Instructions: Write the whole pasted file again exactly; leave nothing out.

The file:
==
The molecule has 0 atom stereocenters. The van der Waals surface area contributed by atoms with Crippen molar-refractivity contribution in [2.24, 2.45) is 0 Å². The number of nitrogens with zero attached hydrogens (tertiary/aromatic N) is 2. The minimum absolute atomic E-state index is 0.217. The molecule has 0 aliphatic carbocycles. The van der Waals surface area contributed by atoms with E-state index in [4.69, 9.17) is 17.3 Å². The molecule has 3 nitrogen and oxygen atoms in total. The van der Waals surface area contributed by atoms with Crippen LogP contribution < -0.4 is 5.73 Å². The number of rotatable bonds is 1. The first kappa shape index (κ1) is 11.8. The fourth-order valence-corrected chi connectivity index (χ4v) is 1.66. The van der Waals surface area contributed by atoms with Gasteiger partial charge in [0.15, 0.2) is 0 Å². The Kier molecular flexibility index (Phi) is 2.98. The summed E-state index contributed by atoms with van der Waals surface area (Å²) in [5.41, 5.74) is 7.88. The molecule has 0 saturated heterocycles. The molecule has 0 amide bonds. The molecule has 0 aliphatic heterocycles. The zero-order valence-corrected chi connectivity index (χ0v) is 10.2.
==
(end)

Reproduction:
The molecule has 0 atom stereocenters. The van der Waals surface area contributed by atoms with Crippen molar-refractivity contribution in [2.24, 2.45) is 0 Å². The number of nitrogens with zero attached hydrogens (tertiary/aromatic N) is 2. The minimum absolute atomic E-state index is 0.217. The molecule has 0 aliphatic carbocycles. The van der Waals surface area contributed by atoms with E-state index in [4.69, 9.17) is 17.3 Å². The molecule has 3 nitrogen and oxygen atoms in total. The van der Waals surface area contributed by atoms with Crippen LogP contribution < -0.4 is 5.73 Å². The number of rotatable bonds is 1. The first kappa shape index (κ1) is 11.8. The fourth-order valence-corrected chi connectivity index (χ4v) is 1.66. The van der Waals surface area contributed by atoms with Gasteiger partial charge in [0.15, 0.2) is 0 Å². The Kier molecular flexibility index (Phi) is 2.98. The summed E-state index contributed by atoms with van der Waals surface area (Å²) in [5.41, 5.74) is 7.88. The molecule has 0 saturated heterocycles. The molecule has 0 amide bonds. The molecule has 0 aliphatic heterocycles. The zero-order valence-corrected chi connectivity index (χ0v) is 10.2.